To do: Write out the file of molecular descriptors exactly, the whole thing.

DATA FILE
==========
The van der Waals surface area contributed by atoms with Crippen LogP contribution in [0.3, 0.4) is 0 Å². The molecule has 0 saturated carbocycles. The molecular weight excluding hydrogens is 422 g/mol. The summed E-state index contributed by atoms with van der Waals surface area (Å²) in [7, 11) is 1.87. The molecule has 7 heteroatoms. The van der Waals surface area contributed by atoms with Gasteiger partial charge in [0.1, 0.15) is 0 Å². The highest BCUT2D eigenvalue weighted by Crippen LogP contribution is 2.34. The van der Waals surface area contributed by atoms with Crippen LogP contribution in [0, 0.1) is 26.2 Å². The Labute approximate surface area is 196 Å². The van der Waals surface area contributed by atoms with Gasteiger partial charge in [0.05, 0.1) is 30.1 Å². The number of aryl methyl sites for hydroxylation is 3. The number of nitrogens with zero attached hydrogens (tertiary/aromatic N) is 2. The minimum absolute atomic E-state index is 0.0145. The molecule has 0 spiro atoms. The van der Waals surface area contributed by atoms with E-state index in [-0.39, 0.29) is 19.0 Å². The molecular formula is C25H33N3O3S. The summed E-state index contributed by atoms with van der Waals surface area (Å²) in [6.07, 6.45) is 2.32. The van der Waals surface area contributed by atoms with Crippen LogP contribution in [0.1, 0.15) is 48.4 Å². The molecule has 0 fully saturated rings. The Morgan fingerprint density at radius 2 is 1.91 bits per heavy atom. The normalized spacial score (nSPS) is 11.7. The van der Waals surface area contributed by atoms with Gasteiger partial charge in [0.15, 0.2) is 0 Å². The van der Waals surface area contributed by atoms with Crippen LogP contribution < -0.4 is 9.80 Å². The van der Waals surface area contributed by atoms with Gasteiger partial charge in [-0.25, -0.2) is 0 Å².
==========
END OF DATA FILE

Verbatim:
The van der Waals surface area contributed by atoms with Crippen LogP contribution in [0.3, 0.4) is 0 Å². The molecule has 0 saturated carbocycles. The molecular weight excluding hydrogens is 422 g/mol. The summed E-state index contributed by atoms with van der Waals surface area (Å²) in [7, 11) is 1.87. The molecule has 7 heteroatoms. The van der Waals surface area contributed by atoms with Gasteiger partial charge in [0.1, 0.15) is 0 Å². The highest BCUT2D eigenvalue weighted by Crippen LogP contribution is 2.34. The van der Waals surface area contributed by atoms with Crippen LogP contribution in [0, 0.1) is 26.2 Å². The Labute approximate surface area is 196 Å². The van der Waals surface area contributed by atoms with Gasteiger partial charge in [0.05, 0.1) is 30.1 Å². The number of aryl methyl sites for hydroxylation is 3. The number of nitrogens with zero attached hydrogens (tertiary/aromatic N) is 2. The minimum absolute atomic E-state index is 0.0145. The molecule has 0 spiro atoms. The van der Waals surface area contributed by atoms with E-state index in [-0.39, 0.29) is 19.0 Å². The molecular formula is C25H33N3O3S. The summed E-state index contributed by atoms with van der Waals surface area (Å²) in [6.07, 6.45) is 2.32. The van der Waals surface area contributed by atoms with Crippen LogP contribution in [0.1, 0.15) is 48.4 Å². The molecule has 0 fully saturated rings. The Morgan fingerprint density at radius 2 is 1.91 bits per heavy atom. The normalized spacial score (nSPS) is 11.7. The van der Waals surface area contributed by atoms with Gasteiger partial charge in [0.15, 0.2) is 0 Å². The van der Waals surface area contributed by atoms with Crippen LogP contribution < -0.4 is 9.80 Å². The van der Waals surface area contributed by atoms with Gasteiger partial charge in [-0.25, -0.2) is 0 Å².